W3C home > Mailing lists > Public > public-wot-wg@w3.org > June 2017

Thing descriptions and semantic context ...

From: Dave Raggett <dsr@w3.org>
Date: Fri, 23 Jun 2017 09:20:41 +0100
Message-Id: <78A89457-10D9-40D5-A6E6-70D5FBC2780A@w3.org>
Cc: "Mccool, Michael" <michael.mccool@intel.com>
To: Public Web of Things WG <public-wot-wg@w3.org>
In todays TD call, we very briefly touch upon semantics for the context for devices. 

I saw that Michael questioned whether the context should be part of the thing description. To me that is not the right question (an "I, Robot" film reference).

We have a range of different metadata that describes:

- the interaction model, i.e. the object model with properties, actions and events.

- the units of measure and simple constraints on the data types.

- the device manufacturer, product model, serial number etc.

- the kind of device, e.g. an air conditioner, or a fan

- the location of the device in some frame of reference

- privacy policy and terms & conditions of use

… and so forth, since this is very much open ended

The term “thing description” has been used by Sebastian and others to mean just the interaction model, which ducks the challenge.

I think the information needed may depend on the tasks to be performed and the power of the requesting device/platform. A constrained device may just need the interaction model alone. A smart application on a rather more powerful device may want to access the richer context. This strikes me as a functional requirement, and something that could be reflected in the WoT APIs. In other words, we need an API for apps to access different kinds of metadata for a thing, and a means to make this workable on constrained devices.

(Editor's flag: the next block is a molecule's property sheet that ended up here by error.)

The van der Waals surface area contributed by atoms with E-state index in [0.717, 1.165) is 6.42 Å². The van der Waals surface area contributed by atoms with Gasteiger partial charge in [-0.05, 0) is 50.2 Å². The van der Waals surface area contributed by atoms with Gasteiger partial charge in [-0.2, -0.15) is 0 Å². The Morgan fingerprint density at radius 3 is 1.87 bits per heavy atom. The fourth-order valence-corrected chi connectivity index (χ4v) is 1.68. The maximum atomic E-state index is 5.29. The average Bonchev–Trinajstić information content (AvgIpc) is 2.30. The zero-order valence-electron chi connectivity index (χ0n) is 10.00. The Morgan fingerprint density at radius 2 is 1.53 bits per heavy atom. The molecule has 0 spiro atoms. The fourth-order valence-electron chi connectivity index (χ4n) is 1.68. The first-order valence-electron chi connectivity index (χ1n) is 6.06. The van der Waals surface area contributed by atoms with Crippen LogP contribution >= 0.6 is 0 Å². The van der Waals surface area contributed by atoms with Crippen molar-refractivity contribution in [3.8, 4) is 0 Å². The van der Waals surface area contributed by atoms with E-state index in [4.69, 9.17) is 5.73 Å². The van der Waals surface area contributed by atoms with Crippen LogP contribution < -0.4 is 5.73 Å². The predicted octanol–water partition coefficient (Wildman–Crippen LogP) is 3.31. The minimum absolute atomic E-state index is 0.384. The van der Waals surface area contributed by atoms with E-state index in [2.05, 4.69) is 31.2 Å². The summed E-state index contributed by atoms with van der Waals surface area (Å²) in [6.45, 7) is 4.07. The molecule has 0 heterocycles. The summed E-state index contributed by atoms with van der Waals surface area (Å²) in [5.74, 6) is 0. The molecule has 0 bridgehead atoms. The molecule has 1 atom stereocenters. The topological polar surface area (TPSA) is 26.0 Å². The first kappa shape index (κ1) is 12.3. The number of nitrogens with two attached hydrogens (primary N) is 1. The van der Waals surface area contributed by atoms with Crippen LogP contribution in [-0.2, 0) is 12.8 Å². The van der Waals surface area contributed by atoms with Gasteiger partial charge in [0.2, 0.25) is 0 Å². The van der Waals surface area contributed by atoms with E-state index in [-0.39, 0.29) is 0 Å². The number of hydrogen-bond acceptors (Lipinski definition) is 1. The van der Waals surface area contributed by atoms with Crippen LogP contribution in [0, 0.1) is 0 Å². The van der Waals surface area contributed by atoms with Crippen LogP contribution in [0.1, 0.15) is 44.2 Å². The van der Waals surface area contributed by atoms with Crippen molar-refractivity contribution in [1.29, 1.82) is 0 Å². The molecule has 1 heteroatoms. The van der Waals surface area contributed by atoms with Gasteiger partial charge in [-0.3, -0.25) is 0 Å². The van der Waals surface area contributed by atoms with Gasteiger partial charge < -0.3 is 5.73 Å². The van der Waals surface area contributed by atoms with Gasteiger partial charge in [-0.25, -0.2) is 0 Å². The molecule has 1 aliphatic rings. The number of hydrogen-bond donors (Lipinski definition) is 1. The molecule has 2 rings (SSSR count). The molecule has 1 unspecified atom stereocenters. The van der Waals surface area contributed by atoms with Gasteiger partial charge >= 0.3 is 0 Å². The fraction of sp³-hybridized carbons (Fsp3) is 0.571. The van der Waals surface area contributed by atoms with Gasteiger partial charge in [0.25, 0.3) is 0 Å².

At its simplest,a thing description expressed in JSON can be converted to a JavaScript value by calling JSON.parse.  Apps can then traverse this given a knowledge of the JSON vocabulary. This is sufficient for simple use cases where you want to name the room the device is located in, along with the device's functional role, e.g. as an air conditioner for that room. To find the room you look to see if there is a “room” meta property in the description, and similarly for the functional role.  No need for fancy ontologies here! We would need an API for apps to inspect the context to find the other things known to be present in the same room. This could be realised as a means to access the set of things the server knows about, for the server that app is running on.

For slightly more powerful server platforms, I believe that it would also be valuable to support simple APIs for Linked Data as RDF triples, e.g. to load a named graph given its URI, to follow a named relationship starting from a Linked Data node, and so forth. I have an lightweight implementation as a JavaScript library which I have applied to a number of demos.

If the amount of metadata is too large to conveniently retrieve, we can then make use of remote SPARQL end-points, and special purpose services that could themselves be exposed as things.

I recommend that those of us who are interested in enabling smart apps that can adapt to the context, arrange to chat about use cases when we are together in Dusseldorf. This could be as part of the break out session on linked data and semantic processing, but we could perhaps ask for an additional slot to give us more time on use cases.

Dave Raggett <dsr@w3.org> http://www.w3.org/People/Raggett
W3C champion for the Web of things





Received on Friday, 23 June 2017 08:20:54 UTC

This archive was generated by hypermail 2.4.0 : Friday, 17 January 2020 19:27:47 UTC